WASHINGTON (Reuters) - Treasury Secretary Henry Paulson repeated on Tuesday that China needs to let its currency rise in value more rapidly and warned that U.S.-China relations were under threat from rising protectionism.
“Policy-makers in both countries must resist the impulse to discard the hard-fought and long-term gains of open economies by pursuing short-term and misguided policy responses,” Paulson told the George H.W. Bush U.S.-China Relations Conference.
He said prospects for achieving balanced growth in China and the world economy would be much greater if China let its yuan currency rise in value more quickly immediately and let markets set its value completely in the medium term.
“Accelerating the rate of appreciation and introduction of flexibility will help China deal with the imbalances that have grown in the economy and make monetary policy much more effective in responding to inflation,” Paulson said.
Questioned later, Paulson refused to specify how much he thought the Chinese yuan, also called the renminbi, should appreciate. U.S. manufactures claim it is undervalued by as much as 40 percent, given China’s rising economic might.
“I don’t think it is useful to specify a number,” Paulson said. “The point I make here is that the Chinese have adopted the principle that they see a need to move their currency more quickly and they’re not moving it quickly enough.”
The yuan has risen only about 8 percent against the dollar since it was unpegged from the U.S. currency in July 2005 and it has fallen against the euro, aggravating tensions between the United States and Europe and prompting Group of Seven industrial nations on the weekend to unite in demanding a faster yuan rise.
“When you look at what’s happened to the renminbi on a trade-weighted basis and particularly if you make any allowances for productivity gains, they’re moving it very slowly and it’s not reflecting economic fundamentals,” Paulson said.
As the United States and China become increasingly interdependent through trade and other ties, they need to learn how to handle problems between themselves more effectively, Paulson said.
He warned that “recent and repeated reports” of tainted food and other products imported from China were causing anxiety and damaging the “made in China” brand.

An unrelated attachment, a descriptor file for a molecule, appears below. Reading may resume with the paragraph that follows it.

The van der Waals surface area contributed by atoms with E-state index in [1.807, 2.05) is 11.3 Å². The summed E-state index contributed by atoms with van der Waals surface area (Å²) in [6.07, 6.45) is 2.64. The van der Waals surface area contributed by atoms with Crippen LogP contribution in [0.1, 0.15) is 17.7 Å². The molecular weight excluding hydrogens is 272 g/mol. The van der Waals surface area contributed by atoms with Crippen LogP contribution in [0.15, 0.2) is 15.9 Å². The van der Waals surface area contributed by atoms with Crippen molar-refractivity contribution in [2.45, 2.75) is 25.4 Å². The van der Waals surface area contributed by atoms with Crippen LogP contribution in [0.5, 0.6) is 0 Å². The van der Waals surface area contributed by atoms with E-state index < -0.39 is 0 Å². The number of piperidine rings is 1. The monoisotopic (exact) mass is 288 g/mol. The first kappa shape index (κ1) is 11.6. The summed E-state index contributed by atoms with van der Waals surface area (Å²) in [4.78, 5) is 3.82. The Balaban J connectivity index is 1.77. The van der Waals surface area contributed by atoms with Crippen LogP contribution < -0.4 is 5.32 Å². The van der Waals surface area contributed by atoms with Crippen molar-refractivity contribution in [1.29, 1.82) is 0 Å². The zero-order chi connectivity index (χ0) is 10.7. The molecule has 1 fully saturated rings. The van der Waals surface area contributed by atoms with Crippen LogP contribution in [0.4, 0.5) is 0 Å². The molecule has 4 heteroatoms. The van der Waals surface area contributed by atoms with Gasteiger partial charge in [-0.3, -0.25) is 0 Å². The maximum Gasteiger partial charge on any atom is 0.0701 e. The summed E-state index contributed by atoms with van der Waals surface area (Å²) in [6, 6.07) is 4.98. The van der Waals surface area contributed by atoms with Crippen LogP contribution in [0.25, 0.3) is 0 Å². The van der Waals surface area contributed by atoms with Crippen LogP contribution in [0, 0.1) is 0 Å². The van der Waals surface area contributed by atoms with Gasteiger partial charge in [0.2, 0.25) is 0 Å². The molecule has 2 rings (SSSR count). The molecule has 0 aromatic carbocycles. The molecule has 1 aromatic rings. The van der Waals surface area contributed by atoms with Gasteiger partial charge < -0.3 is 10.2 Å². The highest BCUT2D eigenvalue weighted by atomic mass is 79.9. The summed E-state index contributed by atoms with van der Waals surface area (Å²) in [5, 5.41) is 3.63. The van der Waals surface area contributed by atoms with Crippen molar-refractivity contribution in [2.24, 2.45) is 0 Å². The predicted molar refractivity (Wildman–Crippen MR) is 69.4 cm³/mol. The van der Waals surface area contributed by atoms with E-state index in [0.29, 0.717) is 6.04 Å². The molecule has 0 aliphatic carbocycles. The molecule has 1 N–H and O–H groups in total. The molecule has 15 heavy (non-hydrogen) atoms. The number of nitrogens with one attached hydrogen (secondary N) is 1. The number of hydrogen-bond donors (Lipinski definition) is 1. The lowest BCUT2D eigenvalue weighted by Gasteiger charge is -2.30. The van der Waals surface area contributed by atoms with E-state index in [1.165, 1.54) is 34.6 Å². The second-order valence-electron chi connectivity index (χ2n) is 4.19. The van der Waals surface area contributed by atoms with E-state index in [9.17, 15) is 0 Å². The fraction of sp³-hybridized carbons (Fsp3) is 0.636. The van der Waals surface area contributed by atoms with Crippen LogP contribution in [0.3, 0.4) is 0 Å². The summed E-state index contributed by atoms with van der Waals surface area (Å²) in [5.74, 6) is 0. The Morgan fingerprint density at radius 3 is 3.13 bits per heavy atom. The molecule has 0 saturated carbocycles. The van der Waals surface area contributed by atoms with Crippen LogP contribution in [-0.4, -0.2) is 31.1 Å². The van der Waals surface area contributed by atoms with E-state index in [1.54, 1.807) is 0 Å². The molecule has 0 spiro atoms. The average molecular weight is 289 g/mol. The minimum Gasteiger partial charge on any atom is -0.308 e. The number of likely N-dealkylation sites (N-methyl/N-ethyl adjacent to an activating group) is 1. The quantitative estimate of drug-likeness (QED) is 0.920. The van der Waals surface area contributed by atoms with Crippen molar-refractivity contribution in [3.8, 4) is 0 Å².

“The effectiveness with which China manages these issues will have long-term implications for U.S.-China trade relations, the integration of China into the global trading system and the sustainability of China’s economic growth trajectory,” Paulson said.
There have been calls by U.S. consumer groups for boycotts of Chinese products after reports of toys with lead paint, seafood tainted with chemical residue and toothpaste containing an antifreeze chemical.
Commerce Secretary Carlos Gutierrez complained later that China still maintains barriers to some U.S. businesses trying to operate in China, citing restrictions on telecommunications companies and on securities firms.
“While we are trying to lower barriers to trade, there is a risk that some in China are stepping away from long-standing policies of closer global economic integration — policies which have been a source of China’s incredible growth,”
Paulson said China needs to accelerate the pace of market-based reforms, open up its economy more and allow the benefits of trade to be spread more evenly, though he acknowledged that Chinese businesses might resist.
“In my judgment, the greatest risk to China’s long-term economic security is that protectionists prevail, and Chinese reforms proceed too slowly.” he added.
Paulson helped initiate a so-called U.S.-China “strategic economic dialogue” and will travel to Beijing again in December to pursue trade issues.
He claimed the SED was useful in managing U.S.-China relations but said the United States needed to see “tangible progress” from China to demonstrate that the process was worthwhile.
Paulson told a questioner that foreign investment from China or anywhere else was welcome in the United States, and said he was not concerned that state-run sovereign wealth funds operated by China and others were a potential threat.
“I very much welcome investment in our country by all foreign nations, including China,” Paulson said. He added that G7 industrial countries had discussed sovereign wealth funds at a dinner last Friday night amid speculation that they could potentially be used for political purposes.
However, Paulson said: “From everything I see, the intent and practice of either all or the vast majority (of sovereign wealth funds)...were economically driven.”
The funds have grown into the trillions of dollars as countries like China and Middle East oil producers pile up huge surpluses from their trade with the United States and Europe, which they in turn reinvest.
Additional reporting by David Lawder, Alister Bull and Mark Felsenthal